Greater security and even better performance are exemplified by STMicro’s IC designed to complement a range of IoT-capable microcontrollers. Devices such as the STM32L476xx family embed high-speed memories (Flash memory up to 1 Mbyte with up to 128 Kbyte of SRAM), a flexible external memory controller (FSMC) for static memories, a Quad SPI flash memories interface and an extensive range of enhanced I/O and peripherals connected to two APB buses, two AHB buses and a 32-bit multi-AHB bus matrix. These memories embed several protection mechanisms for embedded Flash memory and SRAM including readout protection, write protection, proprietary code readout protection and Firewalls.
Higher storage capacity
Meeting the need for higher data storage densities in IoT, embedded Multi Media Card (eMMC) standards provide the equivalent of familiar MMC cards on a chip. Features of the e-MMC are low cost, high performance, and low power consumption. Since it has a specifically designed controller, it can be easily integrated into application systems which have a MMC/HS-MMC interface. The latest JEDEC eMMC Version 5.1 defines two new features to improve performance and security: command queuing and secure write protection.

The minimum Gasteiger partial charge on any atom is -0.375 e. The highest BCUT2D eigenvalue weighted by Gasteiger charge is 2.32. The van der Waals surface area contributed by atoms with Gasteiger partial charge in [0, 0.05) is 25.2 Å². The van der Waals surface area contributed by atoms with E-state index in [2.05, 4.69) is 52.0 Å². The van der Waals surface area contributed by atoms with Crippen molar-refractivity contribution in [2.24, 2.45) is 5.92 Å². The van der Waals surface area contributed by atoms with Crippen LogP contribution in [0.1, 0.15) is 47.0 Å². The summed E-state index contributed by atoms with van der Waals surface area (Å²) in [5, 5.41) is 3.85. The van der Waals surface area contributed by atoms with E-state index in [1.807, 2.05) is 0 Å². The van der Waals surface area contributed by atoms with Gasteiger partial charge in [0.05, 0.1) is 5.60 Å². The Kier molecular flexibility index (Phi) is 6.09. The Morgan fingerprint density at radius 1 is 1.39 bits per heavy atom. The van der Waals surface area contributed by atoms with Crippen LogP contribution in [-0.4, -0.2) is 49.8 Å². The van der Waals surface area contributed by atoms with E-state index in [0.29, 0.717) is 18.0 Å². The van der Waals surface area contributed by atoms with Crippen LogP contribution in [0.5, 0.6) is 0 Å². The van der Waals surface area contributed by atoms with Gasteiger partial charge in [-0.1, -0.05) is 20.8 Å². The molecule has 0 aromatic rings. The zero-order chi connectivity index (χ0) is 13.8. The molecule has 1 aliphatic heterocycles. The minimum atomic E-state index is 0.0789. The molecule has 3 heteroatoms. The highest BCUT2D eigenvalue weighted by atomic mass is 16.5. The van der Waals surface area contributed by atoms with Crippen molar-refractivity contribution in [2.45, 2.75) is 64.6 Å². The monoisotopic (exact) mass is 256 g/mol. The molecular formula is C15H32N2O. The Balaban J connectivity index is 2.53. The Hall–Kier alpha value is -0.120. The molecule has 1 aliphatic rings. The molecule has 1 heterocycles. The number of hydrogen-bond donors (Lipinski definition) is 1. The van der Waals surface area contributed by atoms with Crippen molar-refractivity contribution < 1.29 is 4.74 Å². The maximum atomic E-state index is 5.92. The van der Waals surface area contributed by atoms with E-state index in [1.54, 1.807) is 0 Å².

Command queuing allows users to process multiple tasks generated by the user's issue of multiple commands, in the order of the user's preference, by initially storing the tasks in a waiting queue. Toshiba has quantified its benefits, finding that command queuing improves random read performance speed by approximately 30% at maximum compared to existing products.
Secure write protection expands the conventional write protect feature and protects the user's data stored in an assigned area from being overwritten or erased by unauthenticated users.
Products based on these latest eMMC standards integrate NAND chips fabricated with a controller to manage basic control functions for NAND applications in a single package. A fast HS-MMC interface is included and typical capacities available run from 16GB, 32GB and 64GB to 128GB.
Running out of space? Go 3D
Where higher performance is required eMMC-based solid-state storage just isn’t as fast or robust as a full solid-state drive. New 3D Flash memory technology could change all that. In contrast to earlier NAND Flash memory, where cells are formed on a two-dimensional silicon substrate, this new technology involves stacking Flash memory cells vertically on a silicon substrate to give significant density improvements.